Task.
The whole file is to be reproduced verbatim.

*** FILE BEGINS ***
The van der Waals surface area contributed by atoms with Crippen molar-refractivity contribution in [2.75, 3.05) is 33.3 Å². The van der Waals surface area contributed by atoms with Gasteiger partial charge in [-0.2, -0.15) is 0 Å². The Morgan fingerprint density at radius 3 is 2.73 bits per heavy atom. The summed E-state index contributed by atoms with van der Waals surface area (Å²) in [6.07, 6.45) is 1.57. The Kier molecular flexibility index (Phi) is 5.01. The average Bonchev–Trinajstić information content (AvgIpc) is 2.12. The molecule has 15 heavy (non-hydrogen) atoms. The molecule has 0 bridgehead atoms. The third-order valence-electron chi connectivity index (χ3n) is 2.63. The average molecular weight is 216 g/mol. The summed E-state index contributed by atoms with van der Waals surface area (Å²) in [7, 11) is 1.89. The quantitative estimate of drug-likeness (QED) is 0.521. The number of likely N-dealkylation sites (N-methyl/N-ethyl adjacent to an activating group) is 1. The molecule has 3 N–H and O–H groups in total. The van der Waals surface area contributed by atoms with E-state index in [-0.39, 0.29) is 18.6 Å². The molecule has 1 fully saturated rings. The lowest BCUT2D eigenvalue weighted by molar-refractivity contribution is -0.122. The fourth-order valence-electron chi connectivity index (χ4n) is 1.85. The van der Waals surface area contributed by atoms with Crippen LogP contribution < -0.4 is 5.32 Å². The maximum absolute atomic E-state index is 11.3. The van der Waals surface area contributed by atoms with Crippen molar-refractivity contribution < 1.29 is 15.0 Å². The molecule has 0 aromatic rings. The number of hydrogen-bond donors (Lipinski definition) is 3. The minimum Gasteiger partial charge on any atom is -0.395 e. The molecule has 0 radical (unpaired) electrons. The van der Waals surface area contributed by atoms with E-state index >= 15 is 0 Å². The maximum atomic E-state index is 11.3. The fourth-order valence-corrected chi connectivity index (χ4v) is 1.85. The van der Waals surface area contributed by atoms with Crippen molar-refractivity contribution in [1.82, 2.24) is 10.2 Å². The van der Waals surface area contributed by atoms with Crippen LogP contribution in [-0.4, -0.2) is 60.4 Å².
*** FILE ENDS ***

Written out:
The van der Waals surface area contributed by atoms with Crippen molar-refractivity contribution in [2.75, 3.05) is 33.3 Å². The van der Waals surface area contributed by atoms with Gasteiger partial charge in [-0.2, -0.15) is 0 Å². The Morgan fingerprint density at radius 3 is 2.73 bits per heavy atom. The summed E-state index contributed by atoms with van der Waals surface area (Å²) in [6.07, 6.45) is 1.57. The Kier molecular flexibility index (Phi) is 5.01. The average Bonchev–Trinajstić information content (AvgIpc) is 2.12. The molecule has 15 heavy (non-hydrogen) atoms. The molecule has 0 bridgehead atoms. The third-order valence-electron chi connectivity index (χ3n) is 2.63. The average molecular weight is 216 g/mol. The summed E-state index contributed by atoms with van der Waals surface area (Å²) in [7, 11) is 1.89. The quantitative estimate of drug-likeness (QED) is 0.521. The number of likely N-dealkylation sites (N-methyl/N-ethyl adjacent to an activating group) is 1. The molecule has 3 N–H and O–H groups in total. The van der Waals surface area contributed by atoms with E-state index in [-0.39, 0.29) is 18.6 Å². The molecule has 1 fully saturated rings. The lowest BCUT2D eigenvalue weighted by molar-refractivity contribution is -0.122. The fourth-order valence-electron chi connectivity index (χ4n) is 1.85. The van der Waals surface area contributed by atoms with Crippen LogP contribution < -0.4 is 5.32 Å². The maximum absolute atomic E-state index is 11.3. The van der Waals surface area contributed by atoms with Crippen molar-refractivity contribution < 1.29 is 15.0 Å². The molecule has 0 aromatic rings. The number of hydrogen-bond donors (Lipinski definition) is 3. The minimum Gasteiger partial charge on any atom is -0.395 e. The molecule has 0 radical (unpaired) electrons. The van der Waals surface area contributed by atoms with E-state index >= 15 is 0 Å². The maximum atomic E-state index is 11.3. The fourth-order valence-corrected chi connectivity index (χ4v) is 1.85. The van der Waals surface area contributed by atoms with Crippen molar-refractivity contribution in [1.82, 2.24) is 10.2 Å². The van der Waals surface area contributed by atoms with Crippen LogP contribution in [-0.4, -0.2) is 60.4 Å².